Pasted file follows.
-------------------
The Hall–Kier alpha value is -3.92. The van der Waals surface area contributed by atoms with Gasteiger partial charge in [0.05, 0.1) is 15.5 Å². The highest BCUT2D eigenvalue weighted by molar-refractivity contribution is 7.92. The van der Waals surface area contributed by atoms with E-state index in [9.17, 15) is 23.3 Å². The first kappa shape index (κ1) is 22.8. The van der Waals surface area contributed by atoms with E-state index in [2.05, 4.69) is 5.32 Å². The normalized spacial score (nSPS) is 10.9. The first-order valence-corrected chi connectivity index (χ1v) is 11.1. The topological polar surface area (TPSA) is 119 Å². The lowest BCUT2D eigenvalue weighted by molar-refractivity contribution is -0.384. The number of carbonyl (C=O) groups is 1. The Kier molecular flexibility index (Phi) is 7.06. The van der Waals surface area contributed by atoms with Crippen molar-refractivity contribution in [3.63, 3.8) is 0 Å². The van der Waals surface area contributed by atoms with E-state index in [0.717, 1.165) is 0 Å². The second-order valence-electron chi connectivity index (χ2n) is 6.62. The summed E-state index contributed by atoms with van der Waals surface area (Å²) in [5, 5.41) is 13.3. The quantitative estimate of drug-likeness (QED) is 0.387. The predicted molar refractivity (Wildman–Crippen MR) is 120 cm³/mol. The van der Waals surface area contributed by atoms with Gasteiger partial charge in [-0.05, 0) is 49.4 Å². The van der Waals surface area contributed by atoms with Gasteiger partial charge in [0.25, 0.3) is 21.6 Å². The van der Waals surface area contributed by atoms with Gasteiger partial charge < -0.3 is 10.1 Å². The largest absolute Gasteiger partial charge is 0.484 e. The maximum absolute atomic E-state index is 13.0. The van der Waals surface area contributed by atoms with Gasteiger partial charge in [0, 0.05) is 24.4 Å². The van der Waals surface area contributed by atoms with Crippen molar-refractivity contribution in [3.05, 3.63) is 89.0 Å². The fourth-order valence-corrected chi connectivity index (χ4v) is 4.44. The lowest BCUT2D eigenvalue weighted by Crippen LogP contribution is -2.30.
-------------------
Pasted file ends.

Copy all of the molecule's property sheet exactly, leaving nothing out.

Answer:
The Hall–Kier alpha value is -3.92. The van der Waals surface area contributed by atoms with Gasteiger partial charge in [0.05, 0.1) is 15.5 Å². The highest BCUT2D eigenvalue weighted by molar-refractivity contribution is 7.92. The van der Waals surface area contributed by atoms with E-state index in [9.17, 15) is 23.3 Å². The first kappa shape index (κ1) is 22.8. The van der Waals surface area contributed by atoms with E-state index in [2.05, 4.69) is 5.32 Å². The normalized spacial score (nSPS) is 10.9. The first-order valence-corrected chi connectivity index (χ1v) is 11.1. The topological polar surface area (TPSA) is 119 Å². The lowest BCUT2D eigenvalue weighted by molar-refractivity contribution is -0.384. The number of carbonyl (C=O) groups is 1. The Kier molecular flexibility index (Phi) is 7.06. The van der Waals surface area contributed by atoms with Crippen molar-refractivity contribution in [3.63, 3.8) is 0 Å². The van der Waals surface area contributed by atoms with E-state index in [0.717, 1.165) is 0 Å². The second-order valence-electron chi connectivity index (χ2n) is 6.62. The summed E-state index contributed by atoms with van der Waals surface area (Å²) in [5, 5.41) is 13.3. The quantitative estimate of drug-likeness (QED) is 0.387. The predicted molar refractivity (Wildman–Crippen MR) is 120 cm³/mol. The van der Waals surface area contributed by atoms with Gasteiger partial charge in [-0.05, 0) is 49.4 Å². The van der Waals surface area contributed by atoms with Gasteiger partial charge in [0.25, 0.3) is 21.6 Å². The van der Waals surface area contributed by atoms with Gasteiger partial charge < -0.3 is 10.1 Å². The largest absolute Gasteiger partial charge is 0.484 e. The maximum absolute atomic E-state index is 13.0. The van der Waals surface area contributed by atoms with Gasteiger partial charge in [0, 0.05) is 24.4 Å². The van der Waals surface area contributed by atoms with Crippen molar-refractivity contribution in [3.05, 3.63) is 89.0 Å². The fourth-order valence-corrected chi connectivity index (χ4v) is 4.44. The lowest BCUT2D eigenvalue weighted by Crippen LogP contribution is -2.30.